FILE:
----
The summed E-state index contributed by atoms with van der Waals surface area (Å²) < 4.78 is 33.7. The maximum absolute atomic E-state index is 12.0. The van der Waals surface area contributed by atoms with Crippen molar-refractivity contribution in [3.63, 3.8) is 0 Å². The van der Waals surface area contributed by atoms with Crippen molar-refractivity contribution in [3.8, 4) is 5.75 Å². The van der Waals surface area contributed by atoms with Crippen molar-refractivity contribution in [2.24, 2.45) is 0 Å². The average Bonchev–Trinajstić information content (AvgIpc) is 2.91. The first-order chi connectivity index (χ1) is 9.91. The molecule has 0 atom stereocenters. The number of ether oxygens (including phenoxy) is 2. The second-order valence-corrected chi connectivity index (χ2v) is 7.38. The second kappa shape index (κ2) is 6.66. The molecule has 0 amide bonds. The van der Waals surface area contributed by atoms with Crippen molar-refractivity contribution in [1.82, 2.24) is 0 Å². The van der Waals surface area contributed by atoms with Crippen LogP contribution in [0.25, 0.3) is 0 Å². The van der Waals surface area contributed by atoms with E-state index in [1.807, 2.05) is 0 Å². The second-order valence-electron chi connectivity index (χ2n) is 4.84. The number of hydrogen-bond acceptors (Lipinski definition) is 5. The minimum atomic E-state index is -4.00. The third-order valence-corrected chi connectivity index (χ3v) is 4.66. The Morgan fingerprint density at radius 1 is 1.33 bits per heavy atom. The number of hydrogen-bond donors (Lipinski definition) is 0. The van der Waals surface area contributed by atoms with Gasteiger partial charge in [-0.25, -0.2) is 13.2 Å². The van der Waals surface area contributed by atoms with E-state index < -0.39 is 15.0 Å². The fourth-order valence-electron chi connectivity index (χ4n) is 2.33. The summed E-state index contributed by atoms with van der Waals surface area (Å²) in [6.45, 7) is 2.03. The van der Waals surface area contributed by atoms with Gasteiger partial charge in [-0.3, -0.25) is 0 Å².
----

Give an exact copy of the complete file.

The summed E-state index contributed by atoms with van der Waals surface area (Å²) < 4.78 is 33.7. The maximum absolute atomic E-state index is 12.0. The van der Waals surface area contributed by atoms with Crippen molar-refractivity contribution in [3.63, 3.8) is 0 Å². The van der Waals surface area contributed by atoms with Crippen molar-refractivity contribution in [3.8, 4) is 5.75 Å². The van der Waals surface area contributed by atoms with Crippen molar-refractivity contribution in [2.24, 2.45) is 0 Å². The average Bonchev–Trinajstić information content (AvgIpc) is 2.91. The first-order chi connectivity index (χ1) is 9.91. The molecule has 0 atom stereocenters. The number of ether oxygens (including phenoxy) is 2. The second-order valence-corrected chi connectivity index (χ2v) is 7.38. The second kappa shape index (κ2) is 6.66. The molecule has 0 amide bonds. The van der Waals surface area contributed by atoms with Crippen molar-refractivity contribution in [1.82, 2.24) is 0 Å². The van der Waals surface area contributed by atoms with Crippen LogP contribution in [0.25, 0.3) is 0 Å². The van der Waals surface area contributed by atoms with E-state index in [1.807, 2.05) is 0 Å². The second-order valence-electron chi connectivity index (χ2n) is 4.84. The number of hydrogen-bond acceptors (Lipinski definition) is 5. The minimum atomic E-state index is -4.00. The third-order valence-corrected chi connectivity index (χ3v) is 4.66. The Morgan fingerprint density at radius 1 is 1.33 bits per heavy atom. The number of hydrogen-bond donors (Lipinski definition) is 0. The van der Waals surface area contributed by atoms with Gasteiger partial charge in [-0.25, -0.2) is 13.2 Å². The van der Waals surface area contributed by atoms with E-state index < -0.39 is 15.0 Å². The fourth-order valence-electron chi connectivity index (χ4n) is 2.33. The summed E-state index contributed by atoms with van der Waals surface area (Å²) in [6.45, 7) is 2.03. The van der Waals surface area contributed by atoms with Gasteiger partial charge in [-0.3, -0.25) is 0 Å².